Adjarian Khachapuri, Traditional Georgian Dishes

Adjarian Khachapuri, Traditional Georgian Dishes

Adjarian khachapuri is a mouthwatering meal symbolic of the Republic of Adjara in southwestern Georgia. Among all of the foods found in Georgian cuisine, this uniquely-shaped dish is one of the most popular and recognizable.

Adjarian khachapuri has come to signify boundless Georgian hospitality, the gentle southern sun and the vast expanses of the Black Sea. The shape of this doughy dish resembles a boat, inside of which delicious melted cheese, a generous slice of butter and an egg yolk meld into a tantalizing mix. The shape and ingredients are designed to reflect the bright sun of the Adjarian subtropics and the coastal community in which the khachapuri originated.

In previous centuries, Adjarian khachapuri had a round shape and was called "penerli". It first appeared in the vicinity of Batumi in the 15th-16th centuries and is believed to have been introduced by the Ottoman Turks during their three centuries of rule in Adjara. According to historical records, the Georgian dish continued to be called “penerli” up until the 1950s, when this name gradually faded from use in favor of the modern name. It was also around this time that the shape of the khachapuri began to change.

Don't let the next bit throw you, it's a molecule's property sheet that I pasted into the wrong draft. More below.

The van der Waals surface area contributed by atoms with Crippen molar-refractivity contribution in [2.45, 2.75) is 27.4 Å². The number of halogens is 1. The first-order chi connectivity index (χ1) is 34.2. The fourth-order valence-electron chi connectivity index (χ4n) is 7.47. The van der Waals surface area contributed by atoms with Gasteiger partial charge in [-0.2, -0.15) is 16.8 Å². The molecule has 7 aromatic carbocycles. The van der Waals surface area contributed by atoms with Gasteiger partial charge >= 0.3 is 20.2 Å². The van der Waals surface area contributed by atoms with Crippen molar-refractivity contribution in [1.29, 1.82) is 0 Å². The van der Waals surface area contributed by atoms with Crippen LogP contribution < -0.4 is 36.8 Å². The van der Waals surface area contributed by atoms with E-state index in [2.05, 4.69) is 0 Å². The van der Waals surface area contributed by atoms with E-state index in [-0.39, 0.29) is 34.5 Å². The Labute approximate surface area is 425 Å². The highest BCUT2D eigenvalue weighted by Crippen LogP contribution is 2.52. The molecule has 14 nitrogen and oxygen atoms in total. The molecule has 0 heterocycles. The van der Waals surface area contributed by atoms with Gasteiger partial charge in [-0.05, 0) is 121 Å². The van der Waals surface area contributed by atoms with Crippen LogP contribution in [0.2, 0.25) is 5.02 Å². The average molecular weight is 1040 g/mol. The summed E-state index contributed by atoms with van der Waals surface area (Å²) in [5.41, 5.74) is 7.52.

Adjarian khachapuri consists of Imeretian cheese, yeast dough, egg and butter. The dough is rolled out into a rectangle, after which its two ends are formed into symmetrical rolls around uniformly distributed portions of cheese sprinkled along the edges. In this manner the cheese gets tucked into the dough itself, which makes the khachapuri even more delicious. Next, the edges of the dough are connected and the dough is shaped into a boat. To cook khachapuri, shredded cheese is laid out in the center and the dough is smeared with egg yolk and butter before being placed in the oven. A few minutes before it is fully cooked, a whole egg yolk is spread in the center of the boat atop the cheese. After the dish has cooked for another couple of minutes, a large piece of butter is immersed in the melted cheese.

Adjarian khachapuri is filling and high in calories. It is customary to eat khachapuri with your hands: Small chunks of hot bread should be torn off from the edge of the doughy boat and dipped into the melted cheese laden with butter and runny egg yolk.

Restaurants commonly offer small, medium or large portions of this dish and will sometimes give you the option of ordering your khachapuri with one, two or three yolks. Nowadays, khachapuri can often be ordered with extra toppings, including minced meat, beans, sautéed vegetables, spinach, stewed mushrooms, chicken, tomatoes and the eggplant-based ajapsandal. Yet the classic Adjarian khachapuri recipe will always be made simply with melted, stretchy Imeruli cheese and a signature egg yolk. Be sure to try it while in Georgia, especially when you are in Adjara, its historical homeland!